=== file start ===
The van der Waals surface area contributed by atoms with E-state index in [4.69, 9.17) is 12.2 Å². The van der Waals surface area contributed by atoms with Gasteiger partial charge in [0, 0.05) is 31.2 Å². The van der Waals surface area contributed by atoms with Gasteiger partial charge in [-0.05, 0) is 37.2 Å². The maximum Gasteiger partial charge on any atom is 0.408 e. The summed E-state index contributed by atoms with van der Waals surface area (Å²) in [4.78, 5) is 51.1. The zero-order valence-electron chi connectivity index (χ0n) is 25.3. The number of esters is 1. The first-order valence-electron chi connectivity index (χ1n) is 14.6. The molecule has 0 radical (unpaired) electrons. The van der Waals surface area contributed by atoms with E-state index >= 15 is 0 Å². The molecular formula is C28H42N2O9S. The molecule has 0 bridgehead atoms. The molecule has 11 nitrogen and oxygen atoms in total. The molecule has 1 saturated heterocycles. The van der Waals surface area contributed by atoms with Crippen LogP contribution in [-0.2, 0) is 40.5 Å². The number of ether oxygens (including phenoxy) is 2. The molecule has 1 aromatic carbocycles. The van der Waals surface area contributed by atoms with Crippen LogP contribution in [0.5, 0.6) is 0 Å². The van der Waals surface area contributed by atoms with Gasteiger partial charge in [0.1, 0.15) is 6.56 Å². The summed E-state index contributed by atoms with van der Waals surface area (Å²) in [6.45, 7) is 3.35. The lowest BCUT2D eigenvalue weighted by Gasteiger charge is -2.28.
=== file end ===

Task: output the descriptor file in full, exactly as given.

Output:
The van der Waals surface area contributed by atoms with E-state index in [4.69, 9.17) is 12.2 Å². The van der Waals surface area contributed by atoms with Gasteiger partial charge in [0, 0.05) is 31.2 Å². The van der Waals surface area contributed by atoms with Gasteiger partial charge in [-0.05, 0) is 37.2 Å². The maximum Gasteiger partial charge on any atom is 0.408 e. The summed E-state index contributed by atoms with van der Waals surface area (Å²) in [4.78, 5) is 51.1. The zero-order valence-electron chi connectivity index (χ0n) is 25.3. The number of esters is 1. The first-order valence-electron chi connectivity index (χ1n) is 14.6. The molecule has 0 radical (unpaired) electrons. The van der Waals surface area contributed by atoms with E-state index >= 15 is 0 Å². The molecular formula is C28H42N2O9S. The molecule has 0 bridgehead atoms. The molecule has 11 nitrogen and oxygen atoms in total. The molecule has 1 saturated heterocycles. The van der Waals surface area contributed by atoms with Crippen LogP contribution in [-0.2, 0) is 40.5 Å². The number of ether oxygens (including phenoxy) is 2. The molecule has 1 aromatic carbocycles. The van der Waals surface area contributed by atoms with Crippen LogP contribution in [0.5, 0.6) is 0 Å². The van der Waals surface area contributed by atoms with Gasteiger partial charge in [0.1, 0.15) is 6.56 Å². The summed E-state index contributed by atoms with van der Waals surface area (Å²) in [6.45, 7) is 3.35. The lowest BCUT2D eigenvalue weighted by Gasteiger charge is -2.28.